Hackers Steal $600 Million In One Of The Biggest Crypto Heists To Date

In what is being hailed as one of the biggest cryptocurrency hacks of all time, an unknown hacker managed to steal crypto assets worth more than $600 million in Ethereum and USDC coins. The target was Ronin, an independent blockchain made by Singapore's Sky Mavis for Axie Infinity, which happens to be one of the most popular crypto-focused games out there. 

Axie Infinity and Sky Mavis' co-founder tweeted earlier today that this was a social engineering attack and that the company is focused on recovering all of the lost funds to reimburse affected users. The theft was executed last week, and it was only detected after a user reported an inability to withdraw 5,000 Ethereum coins from the Ronin bridge.

For folks unfamiliar with the concept, a bridge allows users to convert their crypto tokens into another denomination so they can be used elsewhere. In this case, the attacker targeted the Ronin bridge, which lets users deposit Ethereum and USDC coins to Ronin's network, transform them into coins that can be used in Axie Infinity, and sell in-game assets to withdraw the monetary value. 

The official Ronin newsletter on Substack says the bad actor stole 173,000 Ethereum and 25.5 million USDC, but most of the funds are still in the hacker's wallet. Detailing the modus operandi, Ronin says the hacker exploited its fund validation system.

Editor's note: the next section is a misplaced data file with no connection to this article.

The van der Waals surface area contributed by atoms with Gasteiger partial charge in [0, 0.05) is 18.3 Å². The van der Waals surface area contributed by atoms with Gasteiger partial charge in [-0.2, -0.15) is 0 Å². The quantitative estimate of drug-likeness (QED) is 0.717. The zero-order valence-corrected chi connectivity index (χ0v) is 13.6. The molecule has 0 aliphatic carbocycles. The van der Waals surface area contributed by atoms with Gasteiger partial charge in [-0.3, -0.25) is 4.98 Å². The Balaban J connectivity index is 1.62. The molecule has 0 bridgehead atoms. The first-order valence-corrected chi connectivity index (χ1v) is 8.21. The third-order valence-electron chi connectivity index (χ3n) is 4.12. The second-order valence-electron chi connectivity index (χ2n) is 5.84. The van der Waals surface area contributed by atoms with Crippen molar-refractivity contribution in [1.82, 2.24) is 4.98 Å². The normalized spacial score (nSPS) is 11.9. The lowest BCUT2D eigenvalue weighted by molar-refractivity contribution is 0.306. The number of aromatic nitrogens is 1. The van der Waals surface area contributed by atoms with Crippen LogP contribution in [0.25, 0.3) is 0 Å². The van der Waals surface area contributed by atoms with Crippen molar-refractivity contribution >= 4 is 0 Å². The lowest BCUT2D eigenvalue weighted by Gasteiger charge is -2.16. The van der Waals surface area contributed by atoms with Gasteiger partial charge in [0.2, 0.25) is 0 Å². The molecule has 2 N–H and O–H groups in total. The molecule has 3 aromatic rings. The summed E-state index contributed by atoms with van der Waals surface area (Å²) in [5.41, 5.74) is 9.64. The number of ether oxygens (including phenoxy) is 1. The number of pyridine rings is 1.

Big heist, even bigger worries

The Ronin sidechain has 9 validator nodes, and in order to deposit or withdraw funds, approval of at least 5 validators is mandatory. The hacker stole private keys — the special password required for crypto transactions — belonging to four of Ronin's validators and got the fifth one from a validator run by Axie DAO

The attacker got them via a backdoor in Sky Mavis' gas-free RPC node. In the wake of the theft, Ronin says it has tweaked the validation threshold to eight out of nine signatures in order to discourage any such incidents in the future. The funds were stolen via two transactions, both of which have been logged by Etherscan.

Sky Mavis says it is working with law enforcement officials and major crypto exchanges such as Binance and Huobi to recover the lost funds and nab the culprit. However, it appears the hacker will have a hard time getting away with the stash valued at over $600 million. Experts talking to CoinDesk say the hacker deposited the funds using centralized exchanges such as Huobi and FTX, which have stringent identity verification protocols in place. 

To put it simply, the hacker risks getting their identity revealed with further moves as these exchanges comply with regulatory norms. And even with indirect laundering and shady exchange points available, moving a sum as large as $600 million without being traced is going to be a massive challenge. Last year, the hacker behind the $611 million Poly Network theft returned the funds.